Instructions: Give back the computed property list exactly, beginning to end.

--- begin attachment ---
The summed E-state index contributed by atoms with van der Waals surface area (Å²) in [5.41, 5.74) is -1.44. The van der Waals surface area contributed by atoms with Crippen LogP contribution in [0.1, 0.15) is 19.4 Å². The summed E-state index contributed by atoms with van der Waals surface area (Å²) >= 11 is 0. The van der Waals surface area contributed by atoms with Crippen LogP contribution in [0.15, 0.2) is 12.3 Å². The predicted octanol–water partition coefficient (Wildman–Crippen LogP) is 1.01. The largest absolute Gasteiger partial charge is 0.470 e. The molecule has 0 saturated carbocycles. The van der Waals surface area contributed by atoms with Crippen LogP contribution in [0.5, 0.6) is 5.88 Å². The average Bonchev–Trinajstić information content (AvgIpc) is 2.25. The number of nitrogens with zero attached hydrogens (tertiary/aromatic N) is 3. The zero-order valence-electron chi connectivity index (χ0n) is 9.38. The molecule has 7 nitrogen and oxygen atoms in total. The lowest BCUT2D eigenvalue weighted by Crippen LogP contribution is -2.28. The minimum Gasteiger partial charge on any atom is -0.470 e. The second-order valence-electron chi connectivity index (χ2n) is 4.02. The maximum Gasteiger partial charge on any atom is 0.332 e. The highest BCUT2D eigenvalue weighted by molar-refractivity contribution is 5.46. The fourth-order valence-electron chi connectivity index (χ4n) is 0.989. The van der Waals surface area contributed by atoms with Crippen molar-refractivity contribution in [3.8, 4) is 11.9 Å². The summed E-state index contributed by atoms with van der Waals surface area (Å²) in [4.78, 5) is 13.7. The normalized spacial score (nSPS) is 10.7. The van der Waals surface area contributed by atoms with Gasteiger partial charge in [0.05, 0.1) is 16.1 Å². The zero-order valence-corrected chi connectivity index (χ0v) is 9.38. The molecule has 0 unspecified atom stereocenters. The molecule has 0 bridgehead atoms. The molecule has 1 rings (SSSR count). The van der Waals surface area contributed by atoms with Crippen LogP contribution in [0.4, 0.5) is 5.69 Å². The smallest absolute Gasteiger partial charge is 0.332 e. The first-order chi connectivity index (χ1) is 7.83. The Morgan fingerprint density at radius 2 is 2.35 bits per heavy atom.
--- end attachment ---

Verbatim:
The summed E-state index contributed by atoms with van der Waals surface area (Å²) in [5.41, 5.74) is -1.44. The van der Waals surface area contributed by atoms with Crippen LogP contribution in [0.1, 0.15) is 19.4 Å². The summed E-state index contributed by atoms with van der Waals surface area (Å²) >= 11 is 0. The van der Waals surface area contributed by atoms with Crippen LogP contribution in [0.15, 0.2) is 12.3 Å². The predicted octanol–water partition coefficient (Wildman–Crippen LogP) is 1.01. The largest absolute Gasteiger partial charge is 0.470 e. The molecule has 0 saturated carbocycles. The van der Waals surface area contributed by atoms with Crippen LogP contribution in [0.5, 0.6) is 5.88 Å². The average Bonchev–Trinajstić information content (AvgIpc) is 2.25. The number of nitrogens with zero attached hydrogens (tertiary/aromatic N) is 3. The zero-order valence-electron chi connectivity index (χ0n) is 9.38. The molecule has 7 nitrogen and oxygen atoms in total. The lowest BCUT2D eigenvalue weighted by Crippen LogP contribution is -2.28. The minimum Gasteiger partial charge on any atom is -0.470 e. The second-order valence-electron chi connectivity index (χ2n) is 4.02. The maximum Gasteiger partial charge on any atom is 0.332 e. The highest BCUT2D eigenvalue weighted by molar-refractivity contribution is 5.46. The fourth-order valence-electron chi connectivity index (χ4n) is 0.989. The van der Waals surface area contributed by atoms with Crippen molar-refractivity contribution in [3.8, 4) is 11.9 Å². The summed E-state index contributed by atoms with van der Waals surface area (Å²) in [4.78, 5) is 13.7. The normalized spacial score (nSPS) is 10.7. The van der Waals surface area contributed by atoms with Gasteiger partial charge in [0.05, 0.1) is 16.1 Å². The zero-order valence-corrected chi connectivity index (χ0v) is 9.38. The molecule has 0 unspecified atom stereocenters. The molecule has 0 bridgehead atoms. The molecule has 1 rings (SSSR count). The van der Waals surface area contributed by atoms with Crippen LogP contribution in [0.4, 0.5) is 5.69 Å². The smallest absolute Gasteiger partial charge is 0.332 e. The first-order chi connectivity index (χ1) is 7.83. The Morgan fingerprint density at radius 2 is 2.35 bits per heavy atom.